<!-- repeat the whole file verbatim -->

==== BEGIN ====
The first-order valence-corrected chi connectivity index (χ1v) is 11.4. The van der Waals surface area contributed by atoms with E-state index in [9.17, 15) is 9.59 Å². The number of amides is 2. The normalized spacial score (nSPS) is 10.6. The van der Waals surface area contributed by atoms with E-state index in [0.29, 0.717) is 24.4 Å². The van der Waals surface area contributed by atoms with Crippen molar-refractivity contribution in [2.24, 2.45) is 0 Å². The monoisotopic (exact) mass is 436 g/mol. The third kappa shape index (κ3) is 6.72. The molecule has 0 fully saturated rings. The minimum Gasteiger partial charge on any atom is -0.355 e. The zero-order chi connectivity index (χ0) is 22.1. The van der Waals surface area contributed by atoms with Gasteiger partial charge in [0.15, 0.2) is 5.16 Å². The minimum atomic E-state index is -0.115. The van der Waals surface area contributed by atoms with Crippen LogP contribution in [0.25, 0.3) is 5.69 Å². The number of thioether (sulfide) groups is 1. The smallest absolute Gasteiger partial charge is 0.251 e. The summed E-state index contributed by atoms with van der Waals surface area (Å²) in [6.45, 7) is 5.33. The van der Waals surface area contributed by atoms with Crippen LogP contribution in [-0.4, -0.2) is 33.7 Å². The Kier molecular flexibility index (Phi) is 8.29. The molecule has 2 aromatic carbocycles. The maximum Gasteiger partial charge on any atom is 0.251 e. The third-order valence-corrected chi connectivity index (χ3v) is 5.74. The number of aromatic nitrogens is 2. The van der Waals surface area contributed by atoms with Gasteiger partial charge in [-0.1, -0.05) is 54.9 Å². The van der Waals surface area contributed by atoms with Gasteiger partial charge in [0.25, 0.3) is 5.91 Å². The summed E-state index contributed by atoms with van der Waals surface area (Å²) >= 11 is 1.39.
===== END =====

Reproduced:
The first-order valence-corrected chi connectivity index (χ1v) is 11.4. The van der Waals surface area contributed by atoms with E-state index in [9.17, 15) is 9.59 Å². The number of amides is 2. The normalized spacial score (nSPS) is 10.6. The van der Waals surface area contributed by atoms with E-state index in [0.29, 0.717) is 24.4 Å². The van der Waals surface area contributed by atoms with Crippen molar-refractivity contribution in [2.24, 2.45) is 0 Å². The monoisotopic (exact) mass is 436 g/mol. The third kappa shape index (κ3) is 6.72. The molecule has 0 fully saturated rings. The minimum Gasteiger partial charge on any atom is -0.355 e. The zero-order chi connectivity index (χ0) is 22.1. The van der Waals surface area contributed by atoms with Gasteiger partial charge in [0.15, 0.2) is 5.16 Å². The minimum atomic E-state index is -0.115. The van der Waals surface area contributed by atoms with Crippen LogP contribution in [0.25, 0.3) is 5.69 Å². The number of thioether (sulfide) groups is 1. The smallest absolute Gasteiger partial charge is 0.251 e. The summed E-state index contributed by atoms with van der Waals surface area (Å²) in [6.45, 7) is 5.33. The van der Waals surface area contributed by atoms with Crippen LogP contribution in [-0.4, -0.2) is 33.7 Å². The Kier molecular flexibility index (Phi) is 8.29. The molecule has 2 aromatic carbocycles. The maximum Gasteiger partial charge on any atom is 0.251 e. The third-order valence-corrected chi connectivity index (χ3v) is 5.74. The number of aromatic nitrogens is 2. The van der Waals surface area contributed by atoms with Gasteiger partial charge in [-0.1, -0.05) is 54.9 Å². The van der Waals surface area contributed by atoms with Gasteiger partial charge in [0.25, 0.3) is 5.91 Å². The summed E-state index contributed by atoms with van der Waals surface area (Å²) >= 11 is 1.39.